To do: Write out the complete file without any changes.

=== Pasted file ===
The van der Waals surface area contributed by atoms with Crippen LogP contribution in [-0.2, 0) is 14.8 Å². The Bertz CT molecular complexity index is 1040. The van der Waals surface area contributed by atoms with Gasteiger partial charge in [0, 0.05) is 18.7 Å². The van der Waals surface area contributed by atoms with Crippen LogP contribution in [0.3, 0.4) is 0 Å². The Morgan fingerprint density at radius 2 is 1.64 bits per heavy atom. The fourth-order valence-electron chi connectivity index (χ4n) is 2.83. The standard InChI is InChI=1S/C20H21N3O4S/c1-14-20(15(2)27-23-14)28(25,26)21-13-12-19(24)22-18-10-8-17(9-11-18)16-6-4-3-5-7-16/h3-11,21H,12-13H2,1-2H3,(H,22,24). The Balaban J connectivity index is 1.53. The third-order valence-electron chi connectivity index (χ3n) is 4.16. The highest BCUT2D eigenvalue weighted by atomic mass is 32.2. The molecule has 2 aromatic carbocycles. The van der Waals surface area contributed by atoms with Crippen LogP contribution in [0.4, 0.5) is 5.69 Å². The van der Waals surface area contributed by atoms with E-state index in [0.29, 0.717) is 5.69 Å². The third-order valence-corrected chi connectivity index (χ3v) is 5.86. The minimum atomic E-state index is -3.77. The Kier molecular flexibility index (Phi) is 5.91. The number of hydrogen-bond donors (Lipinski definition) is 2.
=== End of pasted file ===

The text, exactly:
The van der Waals surface area contributed by atoms with Crippen LogP contribution in [-0.2, 0) is 14.8 Å². The Bertz CT molecular complexity index is 1040. The van der Waals surface area contributed by atoms with Gasteiger partial charge in [0, 0.05) is 18.7 Å². The van der Waals surface area contributed by atoms with Crippen LogP contribution in [0.3, 0.4) is 0 Å². The Morgan fingerprint density at radius 2 is 1.64 bits per heavy atom. The fourth-order valence-electron chi connectivity index (χ4n) is 2.83. The standard InChI is InChI=1S/C20H21N3O4S/c1-14-20(15(2)27-23-14)28(25,26)21-13-12-19(24)22-18-10-8-17(9-11-18)16-6-4-3-5-7-16/h3-11,21H,12-13H2,1-2H3,(H,22,24). The Balaban J connectivity index is 1.53. The third-order valence-electron chi connectivity index (χ3n) is 4.16. The highest BCUT2D eigenvalue weighted by atomic mass is 32.2. The molecule has 2 aromatic carbocycles. The van der Waals surface area contributed by atoms with Crippen LogP contribution in [0.4, 0.5) is 5.69 Å². The van der Waals surface area contributed by atoms with E-state index in [0.29, 0.717) is 5.69 Å². The third-order valence-corrected chi connectivity index (χ3v) is 5.86. The minimum atomic E-state index is -3.77. The Kier molecular flexibility index (Phi) is 5.91. The number of hydrogen-bond donors (Lipinski definition) is 2.